FBI Changes Story, Now Supports CIA Claim that Russia Intervened in US Election

The questions before us are the following:  Did Russia hack into Democratic email servers to gather and then distribute via WikiLeaks emails that were damaging to the Clinton campaign?  If so, did that affect the outcome of the election?  And did Russia engage in any other nefarious hacking activities that might have directly changed the ballot count?

First off, Mr. Obama himself has denied that anyone has actually hacked the voting machines or the tabulation process.  Since he would jump on any evidence that such had happened, we can safely dismiss the third question above.

Anyone following this story knows that powerful Democratic operatives would like for us to believe that at least the first two questions above should be answered in the affirmative.  This is by no means certain.  And as the case is examined more closely, one finds far more contradictions and unsubstantiated claims than hard facts.

For one thing, Attorney General Lynch announced that there is no evidence of any “technical interference” with the elections by the Russians.  She would hardly be considered to be a supporter of Donald Trump.

Judge Napolitano of Fox News claimed that there is no evidence of Russian involvement.  He then went so far as to suggest that members of the US intelligence community released those damaging emails as retaliation against Hillary for her criminal irresponsibility in handling classified documents that could have placed the lives of intelligence operatives in danger.  He further claimed to have been handed evidence of just that happening personally.

We've also watched as the CIA proposed that the Russians did hack Democratic servers.  At the same time, the FBI claimed there was no evidence of such hacking.  Now the FBI has flipped and is supporting the CIA position.

It must be pointed out that the FBI Directory Comey has not done a good job of handling the publicity surrounding the investigation into Mrs. Clinton's alleged criminal mishandling of classified documents.  Something that has driven some of his agents to the verge of revolt.

WikiLeaks leader Assange claims he did not get the emails from Russia. That's not proof of anything, but it further casts doubt on the claims of Russian interference.

Here's where things seem to stand — for now, anyway.

The FBI supports a CIA assessment that Russia deliberately attempted to intervene in the election to help President-elect Donald Trump win, The Washington Post reported on Friday.

Both FBI Director James Comey and Director of National Intelligence James Clapper stand by the CIA assessment, the report said.

“Earlier this week, I met separately with (Director) FBI James Comey and DNI Jim Clapper, and there is strong consensus among us on the scope, nature, and intent of Russian interference in our presidential election,” CIA Director John Brennan wrote in a message to staff, according to the report.

“The three of us also agree that our organizations, along with others, need to focus on completing the thorough review of this issue that has been directed by President Obama and which is being led by the DNI,” Brennan reportedly added.

So the FBI, for some reason, has changed its tune.

Russia denies involvement and is demanding proof from Obama that they did.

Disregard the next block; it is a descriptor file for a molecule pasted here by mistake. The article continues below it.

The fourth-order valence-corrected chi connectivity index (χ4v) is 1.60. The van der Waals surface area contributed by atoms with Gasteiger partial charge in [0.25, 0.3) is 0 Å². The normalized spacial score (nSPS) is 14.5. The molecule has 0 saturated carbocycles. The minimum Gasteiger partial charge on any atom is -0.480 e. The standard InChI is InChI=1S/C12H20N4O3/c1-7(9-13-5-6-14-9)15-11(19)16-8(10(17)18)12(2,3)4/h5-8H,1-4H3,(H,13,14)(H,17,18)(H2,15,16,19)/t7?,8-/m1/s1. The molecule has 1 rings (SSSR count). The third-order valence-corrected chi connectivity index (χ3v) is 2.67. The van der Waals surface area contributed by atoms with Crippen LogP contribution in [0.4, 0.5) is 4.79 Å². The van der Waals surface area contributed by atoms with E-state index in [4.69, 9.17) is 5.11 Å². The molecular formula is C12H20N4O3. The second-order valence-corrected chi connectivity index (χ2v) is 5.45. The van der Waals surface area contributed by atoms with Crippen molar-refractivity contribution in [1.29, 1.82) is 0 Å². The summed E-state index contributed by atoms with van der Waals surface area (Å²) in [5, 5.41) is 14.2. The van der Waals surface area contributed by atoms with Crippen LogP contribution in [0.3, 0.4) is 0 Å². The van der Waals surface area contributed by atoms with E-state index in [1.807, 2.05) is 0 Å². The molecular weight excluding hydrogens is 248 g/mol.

Russian Foreign Minister Sergey Lavrov called the report of Putin’s involvement “nothing but nonsense.”

“I think this is nothing but nonsense. There is not a chance that anybody could believe that,” he said Thursday.

The Kremlin on Friday also demanded that the U.S. provide evidence that Russia was directly involved in the cyberattack before making any more public accusations.

“They should either stop talking about that or produce some proof at last,” said Russian presidential spokesman Dmitry Peskov. “Otherwise it all begins to look unseemly.”

President Obama on Friday addressed Russia’s call for evidence.

“We will provide evidence that we can safely provide that does not compromise sources and methods,” Obama said during a White House press conference.

“But I will be honest with you, when you are talking about cyber-security, a lot of it is classified and we are not going to provide it, because the way we catch folks is by knowing certain things about them that they might not want us to know, and, if we are going to monitor this stuff effectively going forward, we don't want them to know that we know.”

So, Mr. Obama is going to claim that while he will have proof, he will not be able to reveal it as much of the proof is classified or would otherwise compromise informants and intelligence gathering methods.

So here's a prediction:  There will be no proof provided.  Accusations will continue to fly, but Obama as well as those in the intelligence community will hide behind the alleged need to protect classified information and informants to explain away their inability to provide the proof that Russia is demanding and that would be damning evidence of Russian involvement.

More than likely, it's not a matter of the “proof” being classified, but rather that it just doesn't exist.

Then again if you want an alternative theory to play with, perhaps the CIA is just so used to meddling in other nations' elections and overthrowing foreign governments that it just cannot conceive of Russia not doing the same to the US, the lack of any evidence notwithstanding.

Source:  The Hill



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